Another Chicago suburb joins parade of Illinois pension bond borrowers

The Chicago suburb of Skokie joins the wave of Illinois local governments borrowing to manage rising public safety pension costs with a $176 million issue that will wipe out most of its unfunded liability.

The taxable deal offers a $150 million series and a $26 million series. About $135 million will be used to pay down unfunded pension liabilities to bring the funded ratio to 90% far ahead of a 2040 state mandate.

Another $13.5 million from the sale will go into a budget stabilization fund that’s “intended to provide additional funding should the unfunded liability increase in any year during repayment, due to less-than-target returns, or actuarial changes,” Julian Prendi, the village’s finance director, said in an email.

The borrowing will bring the village’s outstanding general obligation debt to $222 million.

The smaller B series proceeds will fund tax-increment financing improvements. Baird is the senior manager and Stifel is co-senior.

“The primary motive is to control the growth of the annual funding requirement, which, because of the state-mandated 2040 funding deadline increases to unsustainable levels in the out years,” Prendi said.

The sale marks the village’s first foray into pension obligation borrowing which has seen an uptick among local governments in Illinois grappling with rising contributions that are straining budgets. The wave could accelerate as the window closes on low interest rates with Federal Reserve rate hikes expected this year.

The Government Finance Officers Association recommends against POBs because of the risks that investment earnings will fall short of debt service driving up overall costs. The use of POBs has had mixed impacts on issuers’ ratings depending on the size of the burden, debt levels, and the structure of the borrowing with higher-rated governments better able to absorb the market and budgetary risks.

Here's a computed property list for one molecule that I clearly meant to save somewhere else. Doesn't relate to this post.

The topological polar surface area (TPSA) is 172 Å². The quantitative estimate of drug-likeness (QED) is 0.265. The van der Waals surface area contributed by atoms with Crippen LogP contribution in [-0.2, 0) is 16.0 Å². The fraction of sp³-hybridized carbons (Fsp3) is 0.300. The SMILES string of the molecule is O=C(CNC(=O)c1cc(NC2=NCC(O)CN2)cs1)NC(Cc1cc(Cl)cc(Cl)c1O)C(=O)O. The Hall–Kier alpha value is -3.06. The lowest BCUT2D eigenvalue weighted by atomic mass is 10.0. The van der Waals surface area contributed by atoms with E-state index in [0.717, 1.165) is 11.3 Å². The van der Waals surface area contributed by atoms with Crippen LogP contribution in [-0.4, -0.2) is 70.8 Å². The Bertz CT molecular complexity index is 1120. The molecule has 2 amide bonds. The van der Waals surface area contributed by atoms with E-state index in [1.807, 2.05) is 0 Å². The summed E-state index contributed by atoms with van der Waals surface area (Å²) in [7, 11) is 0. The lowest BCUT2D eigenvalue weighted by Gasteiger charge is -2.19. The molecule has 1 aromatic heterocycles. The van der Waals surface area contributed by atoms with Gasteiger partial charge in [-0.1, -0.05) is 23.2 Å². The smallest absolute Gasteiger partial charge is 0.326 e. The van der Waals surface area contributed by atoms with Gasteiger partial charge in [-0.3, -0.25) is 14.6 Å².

For Skokie, the move provides long-term benefits by easing an upcoming pension contribution spike but it still poses market-related risks.

Fitch Ratings and S&P Global Ratings affirmed the city’s ratings at AA-plus and AA, respectively. Both assign a stable outlook.

“Fitch considers Skokie’s issuance of POBs as neutral to credit quality as the decline in pension contributions is offset by higher debt service while the unfunded pension liability is replaced by bonded debt,” analysts said.

“Recognizing the upward trajectory of its pension contributions, officials have structured their pension obligation bonds for greater savings in 2028 and beyond, when they project contributions would accelerate significantly,” S&P said. The near-term savings are negligible.

While the structure is a plus that helps stabilize the funding demands in the future, payments “could increase unexpectedly due to market volatility risk,” S&P warns.

Annual debt service for the POBs is relatively flat for the 20-year issuance. The bulk of the estimated net present value savings of $64 million is realized in the final 11 years of the bond structure and derived from lower debt service costs compared to projected required pension payments.

“As the bond structure seeks to maximize cash flow savings relative to current assumptions, the investment returns on the bond proceeds must exceed the cost of borrowing for this issue over time in order to result in savings,” Fitch said.

The police pension account is currently 72.3% funded and the firefighters’ plan is 55.9% funded for a combined total of 64%. Net direct debt as a percent of government revenue increases from 89% to 230%, near-term carrying charges for pension and OPEB decrease from 13.2% to 3.2%; and near-term debt service increases from 6.3% to 16.5%, S&P said of the impact on the village’s financial metrics.

The village intends to pay the pension obligation bonds and any remaining unfunded pension liabilities from property taxes, municipal utility taxes, and home rule sales taxes.

If Illinois governments don’t adhere to the 2040 state mandate the local pension funds can file claims to intercept various tax or grant revenues that flow through the state.

The unfunded tab for the 295 firefighter funds and 352 police funds outside of Chicago grew to $13 billion in fiscal 2019 from $12.3 billion in 2018 and $11.5 billion in 2017. Police accounted for $7.5 billion of the total and firefighters for $5.5 billion, according to a recent report published by the Illinois Commission on Government Forecasting and Accountability.

via Bond Buyer

January 19, 2022 at 03:40PM

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